ATHENS (Reuters) - Greek state television journalists accused the government of censorship and began a series of work stoppages on Tuesday after two well-known presenters were suspended for criticizing a government minister.
Their removal came on the same day an editor went on trial for printing a list of 2,000 Greeks with Swiss bank accounts, prompting outrage at the swift pursuit of journalists in comparison to the sluggish crackdown on suspected tax evaders.
State NET TV yanked Marilena Katsimi and Costas Arvanitis’s morning show after an on-air exchange on Monday in which they said a medical report supported allegations of police torture and asked if the public order minister would resign over it.
Arvanitis said the decision to suspend him and Katsimi appeared to be politically motivated and an attempt to muzzle the media.
“This is not about us anymore, this is about censorship in state TV,” Arvanitis told Reuters in an interview. “Will we be given a list of words and comments that we are allowed to make, from now on?”
State television said the two were suspended for making “unacceptable allusions” about the minister, Nikos Dendias, and for failing to give him a chance to respond to the charges.
Dendias has denied the medical reports showed evidence of torture of protesters during anti-fascist rallies, as alleged by a newspaper. Arvanitis said state TV’s position was wrong.
“When a journalist makes a comment on air or in text, he doesn’t need to have the response of the politician,” he said.
“We would also like to say that we are sorry because yesterday we also commented on the U.S. elections but we didn’t think to call (U.S. President Barack) Obama to get his view on the issue.”
Many in Greece, including opposition parties, have already been angered by a separate decision to quickly arrest “Hot Doc” editor Costas Vaxevanis after he published on Saturday the so-called “Lagarde list” of Greeks with Swiss accounts.
He was arrested on Sunday, and his trial began on Monday before it was immediately adjourned - drawing indignation from some quarters over the rush to go after the journalist rather than those on the list.
The list was given to Greece by French authorities in 2010 for checks on possible tax evasion but testimony by two former ministers in parliament has suggested little was done to investigate those on it since it landed in Greek hands.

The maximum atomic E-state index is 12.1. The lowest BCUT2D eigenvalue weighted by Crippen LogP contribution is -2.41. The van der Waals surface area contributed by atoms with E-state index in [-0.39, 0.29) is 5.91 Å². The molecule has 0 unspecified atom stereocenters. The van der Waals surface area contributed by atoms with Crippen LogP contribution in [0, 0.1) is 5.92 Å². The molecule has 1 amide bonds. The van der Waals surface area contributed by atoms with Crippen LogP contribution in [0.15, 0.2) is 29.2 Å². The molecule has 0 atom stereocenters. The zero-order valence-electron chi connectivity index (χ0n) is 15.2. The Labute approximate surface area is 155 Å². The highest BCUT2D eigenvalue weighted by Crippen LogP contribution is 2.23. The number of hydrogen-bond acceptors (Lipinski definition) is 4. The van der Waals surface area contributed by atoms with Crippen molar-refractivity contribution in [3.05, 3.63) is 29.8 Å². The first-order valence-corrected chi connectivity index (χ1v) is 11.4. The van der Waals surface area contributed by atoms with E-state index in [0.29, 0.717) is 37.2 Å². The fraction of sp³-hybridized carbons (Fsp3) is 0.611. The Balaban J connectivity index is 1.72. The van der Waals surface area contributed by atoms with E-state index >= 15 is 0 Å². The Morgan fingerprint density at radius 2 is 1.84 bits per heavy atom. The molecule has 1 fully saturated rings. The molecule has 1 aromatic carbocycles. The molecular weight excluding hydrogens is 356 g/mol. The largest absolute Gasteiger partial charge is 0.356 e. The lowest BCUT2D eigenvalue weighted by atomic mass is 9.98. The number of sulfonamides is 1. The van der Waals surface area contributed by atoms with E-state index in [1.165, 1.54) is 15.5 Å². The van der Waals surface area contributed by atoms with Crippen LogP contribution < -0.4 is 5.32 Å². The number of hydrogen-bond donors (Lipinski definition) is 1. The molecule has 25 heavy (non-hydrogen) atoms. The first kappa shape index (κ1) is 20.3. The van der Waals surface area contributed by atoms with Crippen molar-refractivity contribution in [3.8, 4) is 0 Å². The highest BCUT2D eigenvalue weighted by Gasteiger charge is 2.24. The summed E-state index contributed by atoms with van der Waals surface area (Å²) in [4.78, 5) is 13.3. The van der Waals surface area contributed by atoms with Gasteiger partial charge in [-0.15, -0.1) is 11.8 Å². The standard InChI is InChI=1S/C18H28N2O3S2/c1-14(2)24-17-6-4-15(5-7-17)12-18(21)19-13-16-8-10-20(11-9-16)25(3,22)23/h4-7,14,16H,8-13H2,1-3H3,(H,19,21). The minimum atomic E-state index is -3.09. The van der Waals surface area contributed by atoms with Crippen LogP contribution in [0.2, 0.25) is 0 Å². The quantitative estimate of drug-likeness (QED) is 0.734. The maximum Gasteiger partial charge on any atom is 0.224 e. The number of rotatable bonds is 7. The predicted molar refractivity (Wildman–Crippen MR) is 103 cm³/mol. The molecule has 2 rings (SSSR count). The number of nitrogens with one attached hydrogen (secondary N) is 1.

Greek authorities say there is no evidence that those on the list have broken the law, but the apparent inaction on the list as it was passed from one senior official to the next has become a symbol of the political class’s reluctance to pursue the wealthy elite while the poor suffer under austerity.
The Athens Bar Association said it was surprised at how quickly authorities moved against Vaxevanis.
“These ‘choices’ send a message to society that democratic institutions in Greece, or whatever remains of them, are applied now to protect the system in power,” it said.
“Instead of focusing on investigating the validity of the so-called Lagarde list ... they focus on the prosecution of a journalist who, in doing his job, dared to publicly reveal information that allegedly is included in the list.”
The list of 2,059 Greek account holders at HSBC in Switzerland features dozens of prominent business figures including a handful of shipping tycoons, companies and two politicians. It also includes a painter, an actress and many listed as architects, doctors, lawyers, and housewives.
It was named after Christine Lagarde, the head of the International Monetary Fund who was the French finance minister when it was handed over. Greek officials have said the list originates from data a former HSBC employee, Herve Falciani, passed on to French authorities.
Writing by Deepa Babington; Editing by Giles Elgood